828 King's Highway, Suffolk VA 23432

757 255-4168 stjohns1755@verizon.net Worship Service: Sundays at 10:30am
Welcome to St. John's community. We are honored to serve Christ, and to open our doors to all. Please feel free to join us for worship. St. John's can trace its history to the founding of Jamestown. The parish is over 350 years old, and the church building itself has stood for 2 and a half centuries. St. John's saw the American Revolution and served as a camp ground for troops during the Civil War. Through it all, St. John's has been a place of worship and a home for those seeking communion with Christ. St. John's has a rich and abiding history. Today, it is as it was... a place to find and be found by Christ.

Monday, March 5, 2012

Christian Formation for Sunday March 11 - 3rd Sunday in Lent; Exodus 20:1-17; The Ten Commandments

March 11, 2012; 3rd Sunday of Lent
Exodus 20:1-17
The Ten Commandments

Theme: This passage in Exodus outlines the rules of conduct for the Israelites. These rules were given to Moses by God, recorded by God on the Tablets, and enshrined in the Ark of the Covenant. These rules may be considered the basic requirements of the covenant between Israel and Yahweh (יהוה) with all other covenants centered on the relationship established here.

Background: Israel has been delivered from enslavement in Egypt and has returned to the mountain to worship God. Moses has gone up onto the mountain to receive the covenant from God. This passage falls in the section of Exodus subtitled The Encampment at Sinai which focuses on reestablishing the relationship between God and God’s chosen people.

Questions to Ponder

* What is the social, political, and religious setting of this passage?

* What do you find striking or interesting about this group of 10 Commandments?

* With a couple exceptions, these rules or prohibitions do not specifically identify punishment for failing to keep the commandment. Why might that be the case?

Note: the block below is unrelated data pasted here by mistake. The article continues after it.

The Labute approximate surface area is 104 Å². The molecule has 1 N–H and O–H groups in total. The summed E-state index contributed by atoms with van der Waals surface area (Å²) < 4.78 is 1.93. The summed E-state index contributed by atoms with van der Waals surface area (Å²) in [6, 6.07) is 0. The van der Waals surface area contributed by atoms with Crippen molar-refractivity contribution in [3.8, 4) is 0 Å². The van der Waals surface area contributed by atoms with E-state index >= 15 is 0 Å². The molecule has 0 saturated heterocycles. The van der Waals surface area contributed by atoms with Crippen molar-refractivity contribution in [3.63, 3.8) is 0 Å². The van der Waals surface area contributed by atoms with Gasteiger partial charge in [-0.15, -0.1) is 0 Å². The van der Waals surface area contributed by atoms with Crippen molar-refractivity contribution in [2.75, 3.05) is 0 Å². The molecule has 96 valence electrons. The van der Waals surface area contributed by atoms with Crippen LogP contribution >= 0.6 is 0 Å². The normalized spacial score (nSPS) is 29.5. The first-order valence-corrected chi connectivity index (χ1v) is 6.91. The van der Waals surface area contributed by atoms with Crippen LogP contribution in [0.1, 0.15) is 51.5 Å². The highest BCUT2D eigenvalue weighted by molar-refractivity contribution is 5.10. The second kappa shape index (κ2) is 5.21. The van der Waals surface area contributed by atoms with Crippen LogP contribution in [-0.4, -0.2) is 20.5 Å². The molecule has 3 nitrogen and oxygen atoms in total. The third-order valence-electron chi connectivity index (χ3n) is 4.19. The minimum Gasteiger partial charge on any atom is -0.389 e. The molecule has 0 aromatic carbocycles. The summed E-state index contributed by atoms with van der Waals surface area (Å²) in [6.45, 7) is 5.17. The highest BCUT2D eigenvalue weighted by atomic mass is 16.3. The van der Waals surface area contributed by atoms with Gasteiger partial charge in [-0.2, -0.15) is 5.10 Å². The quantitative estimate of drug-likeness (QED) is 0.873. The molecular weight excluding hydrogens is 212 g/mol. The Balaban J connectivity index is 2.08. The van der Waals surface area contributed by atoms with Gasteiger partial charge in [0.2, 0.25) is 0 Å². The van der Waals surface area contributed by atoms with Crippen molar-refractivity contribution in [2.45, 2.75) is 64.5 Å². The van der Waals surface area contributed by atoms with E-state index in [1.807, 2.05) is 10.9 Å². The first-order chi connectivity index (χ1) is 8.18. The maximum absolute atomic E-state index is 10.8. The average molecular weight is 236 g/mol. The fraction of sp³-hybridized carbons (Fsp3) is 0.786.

* Interestingly, most of the commandments listed will be discussed in greater detail later in the Pentateuch, why might that be the case with these considering this is the primary covenant between God and humanity following enslavement in Egypt?

* Do you think there is a logical division in the commandments, i.e., do some refer to one aspect of our relationship within the community of believers and another refers to a different aspect of our relationship? If so, where is the division and what do the sections refer to?

* It could be said that the first four Commandments don’t specifically identify a punishment although one could be implied, yet the fifth Commandment (honor your father and mother) identifies a blessing for keeping that Commandment. Why would this Commandment and the blessing be framed in a different light than the others?

* Considering the layout of the Commandments, do you think it would be possible to violate one Commandment and still consider yourself maintaining the Covenant? Why or why not?

* What would the punishment be for each of the individual Commandments? Why might the punishments be different?

* The 10 Commandments can be considered a framework for how we remain in relationship within the community of believers; how might these Commandments shed light on the communal relationship in Old Testament times, in New Testament times, and today?

* Considering these Commandments may have been handed down multiple 1,000s of years ago, how can we apply them to our life as Christians today?

* Why do you think this passage is read on the 3 Sunday in Lent?

* What applications might this passage have for our life in church, in our communities, in our Diocese, and in our world?

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